PCI President & CEO Robert W. Sprague’s reflections on a common-sense marketing campaign for Crystal Run Healthcare.
When seeking a healthcare provider, many patients rely on referrals. Increasingly, however, patients are seeking health care providers who provide valuable, comprehendible content to demonstrate thought leadership. Crystal Run Healthcare, a multi-specialty group practice serving the Hudson Valley and Catskills region of New York State, called upon PCI in 2014 to develop an integrated marketing plan to educate on the benefits of value-based care. We developed a marketing and awareness campaign consisting of common-sense points of consensus that would resonate with patients.
The campaign, entitled “On This We Can Agree,” ran in a series of opinion ads in local newspapers, radio ads, and digital buys and included the following statements:
• “On this we can agree: Your goal is more health, not more tests and procedures.”
• “On this we can agree: Healthcare should center on the patient’s needs, not the doctor’s needs.”
• “On this we can agree: It’s better to be at home than in the hospital.”
“On This We Can Agree” was a hit, and Crystal Run saw a double digit increase in online requests for appointments. Crystal Run will expand the series in 2015 as it rolls out health insurance plans.
For Bob’s complete thoughts on this topic, read Thought Leadership in Medical Group Marketing in Marketing Healthcare Today.
Cook: What best practices make the biggest impact for healthcare organizations to establish themselves as thought leaders?
Sprague: If the goal is to attract more patients, it’s crucial to speak in language that is meaningful and direct for those potential patients. Healthcare is extraordinarily personal, it is experienced very directly by patients as they seek and receive treatment, and it can come with a lot of emotional impact. So being seen as a “thought leader” cannot be accomplished by throwing around a lot of arcane terms like “accountable care organization” or “quality benchmarks.” A healthcare organization has to communicate the very specific differences, benefits, and emotions that a patient will experience as a result of its progressive approach.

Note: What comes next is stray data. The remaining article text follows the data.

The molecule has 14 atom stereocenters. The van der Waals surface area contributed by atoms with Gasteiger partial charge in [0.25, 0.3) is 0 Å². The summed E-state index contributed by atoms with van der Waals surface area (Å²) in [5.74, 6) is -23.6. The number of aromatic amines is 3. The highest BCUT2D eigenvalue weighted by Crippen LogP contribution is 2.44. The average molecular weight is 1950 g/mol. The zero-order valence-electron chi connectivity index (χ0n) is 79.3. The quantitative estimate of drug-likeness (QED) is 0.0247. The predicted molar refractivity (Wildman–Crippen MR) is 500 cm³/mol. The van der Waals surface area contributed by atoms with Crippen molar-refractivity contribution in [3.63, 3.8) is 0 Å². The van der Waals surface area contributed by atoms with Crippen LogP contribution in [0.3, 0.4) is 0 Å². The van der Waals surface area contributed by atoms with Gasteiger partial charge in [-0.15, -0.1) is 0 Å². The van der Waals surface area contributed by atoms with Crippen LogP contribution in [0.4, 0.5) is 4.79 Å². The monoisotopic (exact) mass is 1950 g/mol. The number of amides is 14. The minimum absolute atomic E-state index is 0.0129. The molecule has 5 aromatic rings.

Cook: When producing an integrated marketing series like “On This We Can Agree,” how do you get to the heart of the campaign to develop a slogan, tagline, or theme?
Sprague: As always, it’s successfully putting yourself into the shoes of the target audience member — the classic definition of empathy. What is that person thinking and feeling? What does he or she want, and what is he or she afraid of? Healthcare is intensely personal — we are asked literally to put our lives in the hands of other people — and so it engenders a lot of anxiety and outright fear. At the same time, it’s become highly politicized, with many Americans convinced that insurance companies and the government are trying to take things away. Our thought with “On This We Can Agree” was to build some basic common-sense bridges between people. Starting from there it is much easier to introduce concepts about healthcare reform, and the leadership role our client was taking on behalf of its patients.
Cook: Digital in increasingly playing a larger role in professional services marketing. What do you predict is the future of digital in healthcare marketing?
Sprague: I think it will be the sine qua non. We are already receiving a huge percentage of our marketing through digital channels, including social media. When we go looking for services, in particular, we are going to online recommendations and ratings to make or back up our choices. And digital has such potential to deliver relevant, useful content and messages to people searching for healthcare — I mean, how much more direct can you get than to retarget someone searching for information on “diabetes” or “weight reduction” or even “family doctor”?
To read more about Robert W. Sprague’s reflections on thought leadership in healthcare marketing click here.
View our work page for more on our partnership with Crystal Run.